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  • John Wyclif: Myth and Reality
  • Kantik Ghosh
John Wyclif: Myth and Reality. By G. R. Evans. (Downers Grove, Illinois.: InterVarsity Press. 2006. Pp. 320. $25.00.)

An ambitiously titled volume, this account of the life and achievements of the fourteenth-century English polymath and "heretic," John Wyclif, attempts simultaneously to be an account of the late medieval university and church. Details of Wyclif's controversial and resonant political, academic, and religious career are therefore intermingled with (often rather potted) accounts of intellectual and institutional history. The result can be frustrating at times: intriguing postulates such as Wyclif's disinclination "to waste work"and to make publications out of his lectures—on which subject one would have liked to hear more, so idiosyncratic can be the heresiarch's written style and expository method in the context of medieval scholastic productions—can get lost in between thumbnail sketches of "the disputation" and details of medieval scribal practice (pp. 83–85). The rationale for such an approach eventually emerges: the volume is informed by a largely speculative attempt (there are numerous "it seems"s and "it is possible"s scattered throughout the text) at integrating the known biographical details of Wyclif's life and of his polemical and philosophical career into a psychologically coherent portrait of an ambitious, frustrated, and eventually embittered man whose forays into public life failed to win him the rewards he expected. The conclusion suggests that the "real Wyclif was an able academic, not untypical of his times in the subjects which interested him and the lines he took in his teaching and writing," and an ineffective politician who became "the bête noire of others more ruthless and politically astute than he" (pp. 255–56). This Wyclif is to be distinguished, Evans suggests, from the Wyclif of legend constructed by his sixteenth-century admirers, the morning star of the Reformation.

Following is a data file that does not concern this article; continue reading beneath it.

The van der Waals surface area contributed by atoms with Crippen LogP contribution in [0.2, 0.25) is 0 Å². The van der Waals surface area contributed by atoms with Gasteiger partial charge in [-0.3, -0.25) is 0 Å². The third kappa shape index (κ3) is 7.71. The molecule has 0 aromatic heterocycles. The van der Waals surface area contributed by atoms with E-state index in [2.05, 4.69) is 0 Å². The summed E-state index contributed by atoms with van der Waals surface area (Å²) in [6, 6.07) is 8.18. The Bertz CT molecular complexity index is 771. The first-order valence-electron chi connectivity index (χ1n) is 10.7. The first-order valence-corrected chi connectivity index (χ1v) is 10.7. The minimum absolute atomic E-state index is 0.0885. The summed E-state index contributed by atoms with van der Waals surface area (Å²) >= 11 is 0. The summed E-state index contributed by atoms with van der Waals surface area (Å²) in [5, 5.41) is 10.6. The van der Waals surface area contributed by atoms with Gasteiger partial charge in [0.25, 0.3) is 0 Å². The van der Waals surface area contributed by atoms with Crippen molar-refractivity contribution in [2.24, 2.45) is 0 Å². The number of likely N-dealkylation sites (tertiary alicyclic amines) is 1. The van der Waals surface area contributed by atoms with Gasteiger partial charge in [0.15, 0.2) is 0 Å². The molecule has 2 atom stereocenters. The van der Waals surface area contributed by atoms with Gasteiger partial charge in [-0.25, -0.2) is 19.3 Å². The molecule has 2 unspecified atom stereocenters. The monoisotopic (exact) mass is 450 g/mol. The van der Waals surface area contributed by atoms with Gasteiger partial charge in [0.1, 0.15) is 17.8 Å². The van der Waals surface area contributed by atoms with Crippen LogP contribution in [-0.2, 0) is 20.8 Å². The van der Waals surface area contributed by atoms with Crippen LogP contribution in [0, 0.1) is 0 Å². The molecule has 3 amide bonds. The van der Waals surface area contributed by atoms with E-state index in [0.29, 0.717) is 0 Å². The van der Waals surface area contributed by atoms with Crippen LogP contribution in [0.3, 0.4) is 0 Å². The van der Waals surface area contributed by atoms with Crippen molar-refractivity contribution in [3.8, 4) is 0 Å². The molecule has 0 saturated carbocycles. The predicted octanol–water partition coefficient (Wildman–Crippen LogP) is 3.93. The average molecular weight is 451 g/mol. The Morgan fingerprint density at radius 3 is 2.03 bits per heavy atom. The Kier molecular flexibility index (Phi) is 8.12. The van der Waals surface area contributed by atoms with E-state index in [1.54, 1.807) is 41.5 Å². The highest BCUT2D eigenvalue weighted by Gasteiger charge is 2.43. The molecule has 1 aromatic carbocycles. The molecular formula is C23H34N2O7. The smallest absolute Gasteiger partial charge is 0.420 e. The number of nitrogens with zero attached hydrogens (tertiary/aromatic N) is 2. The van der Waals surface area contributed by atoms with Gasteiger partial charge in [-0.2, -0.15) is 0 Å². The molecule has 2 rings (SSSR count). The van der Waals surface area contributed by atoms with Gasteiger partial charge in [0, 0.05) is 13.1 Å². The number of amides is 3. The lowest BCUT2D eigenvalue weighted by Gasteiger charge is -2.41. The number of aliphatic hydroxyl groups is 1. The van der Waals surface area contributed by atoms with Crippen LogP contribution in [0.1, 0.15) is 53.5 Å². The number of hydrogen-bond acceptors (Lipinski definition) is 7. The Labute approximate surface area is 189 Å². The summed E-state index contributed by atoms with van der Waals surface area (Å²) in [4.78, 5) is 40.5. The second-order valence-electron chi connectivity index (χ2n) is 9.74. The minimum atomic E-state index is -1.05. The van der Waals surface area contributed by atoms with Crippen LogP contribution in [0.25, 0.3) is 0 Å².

While such an argument is not without its merits in asking us to disembarrass Wyclif of later accretions (though it may be argued that much contemporary scholarship has done so already), it does not adequately address many outstanding questions, some of which the author herself broaches: why indeed did Wyclif become a focus of later mythmakers, and why was the "durability of the trouble" surrounding him so "exceptional" (p. 249)? Equally, whatever may have been his specific personal contribution to "the English heresy," it is clear that his often formidably complex ideas found their way into an unprecedented body of vernacular writing (a phenomenon noted with much consternation by contemporaries, as Margaret Aston and others have amply documented). As for the ideas themselves, recent work by continental medievalists such as Alessandro Conti, Maarten Hoenen, and others is bringing about a fundamental change in our assessment of Wyclif's logical and metaphysical contributions to late-medieval philosophy and their contemporary reception. Evans's book is a stimulating read but its main narrative makes claims that may at times be plausible but cannot in the end be regarded as adequately substantiated. The career of Wyclif, in its complex intimacies with contemporary politics and ecclesiology as well as with the philosophy of language and epistemology, [End Page 344] in its opaque involvement with the cause of the English language, in its methodological idiosyncrasy (important here is Jacques Verger's, Rita Copeland's, and Daniel Hobbins's work on the "public intellectual") demands readings more nuanced and less polemical. [End Page 345]

Kantik Ghosh
Trinity College, Oxford


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